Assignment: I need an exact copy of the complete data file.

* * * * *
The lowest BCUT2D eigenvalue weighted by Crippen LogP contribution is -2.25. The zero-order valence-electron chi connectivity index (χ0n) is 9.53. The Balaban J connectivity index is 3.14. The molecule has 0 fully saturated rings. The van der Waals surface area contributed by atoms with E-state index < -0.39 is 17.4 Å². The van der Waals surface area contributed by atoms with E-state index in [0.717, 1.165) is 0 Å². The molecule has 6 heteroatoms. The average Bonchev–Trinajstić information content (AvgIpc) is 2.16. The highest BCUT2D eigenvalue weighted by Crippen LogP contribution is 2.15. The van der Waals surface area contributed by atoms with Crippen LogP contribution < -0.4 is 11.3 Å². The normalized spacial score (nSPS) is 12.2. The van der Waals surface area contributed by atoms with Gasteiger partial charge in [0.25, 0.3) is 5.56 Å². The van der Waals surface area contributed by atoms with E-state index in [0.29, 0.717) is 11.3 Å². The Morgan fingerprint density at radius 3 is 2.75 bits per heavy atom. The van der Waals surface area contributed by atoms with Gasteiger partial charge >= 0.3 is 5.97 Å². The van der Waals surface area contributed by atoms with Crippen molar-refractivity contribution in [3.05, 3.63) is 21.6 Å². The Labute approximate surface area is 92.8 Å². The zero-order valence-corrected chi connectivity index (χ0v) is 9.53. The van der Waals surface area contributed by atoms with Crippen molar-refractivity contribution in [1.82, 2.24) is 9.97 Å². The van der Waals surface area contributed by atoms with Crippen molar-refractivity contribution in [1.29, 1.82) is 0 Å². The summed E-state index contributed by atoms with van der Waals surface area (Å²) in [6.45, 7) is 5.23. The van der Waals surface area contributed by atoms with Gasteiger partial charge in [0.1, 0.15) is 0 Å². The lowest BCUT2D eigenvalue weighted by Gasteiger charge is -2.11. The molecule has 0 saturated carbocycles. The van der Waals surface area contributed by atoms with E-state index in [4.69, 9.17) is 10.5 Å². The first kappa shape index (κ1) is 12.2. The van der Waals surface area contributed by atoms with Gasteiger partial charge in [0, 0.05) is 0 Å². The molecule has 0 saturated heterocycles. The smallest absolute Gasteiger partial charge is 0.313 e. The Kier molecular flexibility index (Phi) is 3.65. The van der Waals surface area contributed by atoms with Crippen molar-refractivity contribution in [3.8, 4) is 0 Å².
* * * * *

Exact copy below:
The lowest BCUT2D eigenvalue weighted by Crippen LogP contribution is -2.25. The zero-order valence-electron chi connectivity index (χ0n) is 9.53. The Balaban J connectivity index is 3.14. The molecule has 0 fully saturated rings. The van der Waals surface area contributed by atoms with E-state index < -0.39 is 17.4 Å². The van der Waals surface area contributed by atoms with E-state index in [0.717, 1.165) is 0 Å². The molecule has 6 heteroatoms. The average Bonchev–Trinajstić information content (AvgIpc) is 2.16. The highest BCUT2D eigenvalue weighted by Crippen LogP contribution is 2.15. The van der Waals surface area contributed by atoms with Crippen LogP contribution < -0.4 is 11.3 Å². The normalized spacial score (nSPS) is 12.2. The van der Waals surface area contributed by atoms with Gasteiger partial charge in [0.25, 0.3) is 5.56 Å². The van der Waals surface area contributed by atoms with E-state index in [0.29, 0.717) is 11.3 Å². The Morgan fingerprint density at radius 3 is 2.75 bits per heavy atom. The van der Waals surface area contributed by atoms with Gasteiger partial charge >= 0.3 is 5.97 Å². The van der Waals surface area contributed by atoms with Crippen molar-refractivity contribution in [3.05, 3.63) is 21.6 Å². The Labute approximate surface area is 92.8 Å². The zero-order valence-corrected chi connectivity index (χ0v) is 9.53. The van der Waals surface area contributed by atoms with Crippen molar-refractivity contribution in [1.82, 2.24) is 9.97 Å². The van der Waals surface area contributed by atoms with Crippen molar-refractivity contribution in [1.29, 1.82) is 0 Å². The summed E-state index contributed by atoms with van der Waals surface area (Å²) in [6.45, 7) is 5.23. The van der Waals surface area contributed by atoms with Gasteiger partial charge in [0.1, 0.15) is 0 Å². The lowest BCUT2D eigenvalue weighted by Gasteiger charge is -2.11. The molecule has 0 saturated carbocycles. The van der Waals surface area contributed by atoms with E-state index in [4.69, 9.17) is 10.5 Å². The first kappa shape index (κ1) is 12.2. The van der Waals surface area contributed by atoms with Gasteiger partial charge in [0, 0.05) is 0 Å². The molecule has 0 saturated heterocycles. The smallest absolute Gasteiger partial charge is 0.313 e. The Kier molecular flexibility index (Phi) is 3.65. The van der Waals surface area contributed by atoms with Crippen molar-refractivity contribution in [3.8, 4) is 0 Å².